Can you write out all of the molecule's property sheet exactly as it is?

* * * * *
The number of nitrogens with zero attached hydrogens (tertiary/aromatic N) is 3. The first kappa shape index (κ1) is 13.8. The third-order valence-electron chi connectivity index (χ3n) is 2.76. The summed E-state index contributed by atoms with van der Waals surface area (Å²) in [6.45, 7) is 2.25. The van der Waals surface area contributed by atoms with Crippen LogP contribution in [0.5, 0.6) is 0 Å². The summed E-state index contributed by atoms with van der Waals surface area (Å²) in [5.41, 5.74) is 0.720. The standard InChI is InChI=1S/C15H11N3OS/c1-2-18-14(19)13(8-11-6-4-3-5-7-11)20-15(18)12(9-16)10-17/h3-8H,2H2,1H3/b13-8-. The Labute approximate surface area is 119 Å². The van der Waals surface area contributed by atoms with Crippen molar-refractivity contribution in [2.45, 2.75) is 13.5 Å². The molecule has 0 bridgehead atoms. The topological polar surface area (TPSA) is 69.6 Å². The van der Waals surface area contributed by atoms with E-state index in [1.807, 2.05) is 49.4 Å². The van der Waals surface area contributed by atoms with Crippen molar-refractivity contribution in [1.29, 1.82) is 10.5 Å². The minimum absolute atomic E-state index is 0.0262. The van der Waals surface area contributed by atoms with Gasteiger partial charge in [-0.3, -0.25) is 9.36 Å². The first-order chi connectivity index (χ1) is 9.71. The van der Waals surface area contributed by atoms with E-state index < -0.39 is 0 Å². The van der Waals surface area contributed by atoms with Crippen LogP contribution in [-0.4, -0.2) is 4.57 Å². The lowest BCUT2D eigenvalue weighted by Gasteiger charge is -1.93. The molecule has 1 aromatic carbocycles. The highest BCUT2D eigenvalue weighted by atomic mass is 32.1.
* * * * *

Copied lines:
The number of nitrogens with zero attached hydrogens (tertiary/aromatic N) is 3. The first kappa shape index (κ1) is 13.8. The third-order valence-electron chi connectivity index (χ3n) is 2.76. The summed E-state index contributed by atoms with van der Waals surface area (Å²) in [6.45, 7) is 2.25. The van der Waals surface area contributed by atoms with Crippen LogP contribution in [0.5, 0.6) is 0 Å². The summed E-state index contributed by atoms with van der Waals surface area (Å²) in [5.41, 5.74) is 0.720. The standard InChI is InChI=1S/C15H11N3OS/c1-2-18-14(19)13(8-11-6-4-3-5-7-11)20-15(18)12(9-16)10-17/h3-8H,2H2,1H3/b13-8-. The Labute approximate surface area is 119 Å². The van der Waals surface area contributed by atoms with Crippen molar-refractivity contribution in [2.45, 2.75) is 13.5 Å². The molecule has 0 bridgehead atoms. The topological polar surface area (TPSA) is 69.6 Å². The van der Waals surface area contributed by atoms with E-state index in [1.807, 2.05) is 49.4 Å². The van der Waals surface area contributed by atoms with Crippen molar-refractivity contribution in [1.29, 1.82) is 10.5 Å². The minimum absolute atomic E-state index is 0.0262. The van der Waals surface area contributed by atoms with Gasteiger partial charge in [-0.3, -0.25) is 9.36 Å². The first-order chi connectivity index (χ1) is 9.71. The van der Waals surface area contributed by atoms with E-state index < -0.39 is 0 Å². The van der Waals surface area contributed by atoms with Crippen LogP contribution in [-0.4, -0.2) is 4.57 Å². The lowest BCUT2D eigenvalue weighted by Gasteiger charge is -1.93. The molecule has 1 aromatic carbocycles. The highest BCUT2D eigenvalue weighted by atomic mass is 32.1.